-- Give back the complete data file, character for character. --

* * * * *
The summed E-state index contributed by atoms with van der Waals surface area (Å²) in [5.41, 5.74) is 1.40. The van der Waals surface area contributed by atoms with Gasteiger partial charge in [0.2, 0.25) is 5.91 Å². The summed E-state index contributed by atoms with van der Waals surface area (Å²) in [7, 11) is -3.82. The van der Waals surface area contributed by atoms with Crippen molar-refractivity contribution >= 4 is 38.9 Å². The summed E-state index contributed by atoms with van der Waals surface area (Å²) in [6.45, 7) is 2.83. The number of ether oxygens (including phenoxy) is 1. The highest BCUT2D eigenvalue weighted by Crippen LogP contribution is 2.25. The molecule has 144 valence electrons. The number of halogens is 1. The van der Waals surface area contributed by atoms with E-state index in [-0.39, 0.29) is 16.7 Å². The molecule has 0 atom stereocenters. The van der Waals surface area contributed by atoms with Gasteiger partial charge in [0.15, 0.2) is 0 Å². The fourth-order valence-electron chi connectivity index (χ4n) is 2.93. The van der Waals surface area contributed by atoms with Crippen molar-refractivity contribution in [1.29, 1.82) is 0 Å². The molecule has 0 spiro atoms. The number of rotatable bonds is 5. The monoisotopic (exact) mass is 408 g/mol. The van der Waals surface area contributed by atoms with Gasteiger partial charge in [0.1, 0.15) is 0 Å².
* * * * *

The summed E-state index contributed by atoms with van der Waals surface area (Å²) in [5.41, 5.74) is 1.40. The van der Waals surface area contributed by atoms with Gasteiger partial charge in [0.2, 0.25) is 5.91 Å². The summed E-state index contributed by atoms with van der Waals surface area (Å²) in [7, 11) is -3.82. The van der Waals surface area contributed by atoms with Crippen molar-refractivity contribution >= 4 is 38.9 Å². The summed E-state index contributed by atoms with van der Waals surface area (Å²) in [6.45, 7) is 2.83. The number of ether oxygens (including phenoxy) is 1. The highest BCUT2D eigenvalue weighted by Crippen LogP contribution is 2.25. The molecule has 144 valence electrons. The number of halogens is 1. The van der Waals surface area contributed by atoms with E-state index in [-0.39, 0.29) is 16.7 Å². The molecule has 0 atom stereocenters. The van der Waals surface area contributed by atoms with Gasteiger partial charge in [0.15, 0.2) is 0 Å². The fourth-order valence-electron chi connectivity index (χ4n) is 2.93. The van der Waals surface area contributed by atoms with Crippen molar-refractivity contribution in [1.29, 1.82) is 0 Å². The molecule has 0 spiro atoms. The number of rotatable bonds is 5. The monoisotopic (exact) mass is 408 g/mol. The van der Waals surface area contributed by atoms with Gasteiger partial charge in [0.1, 0.15) is 0 Å².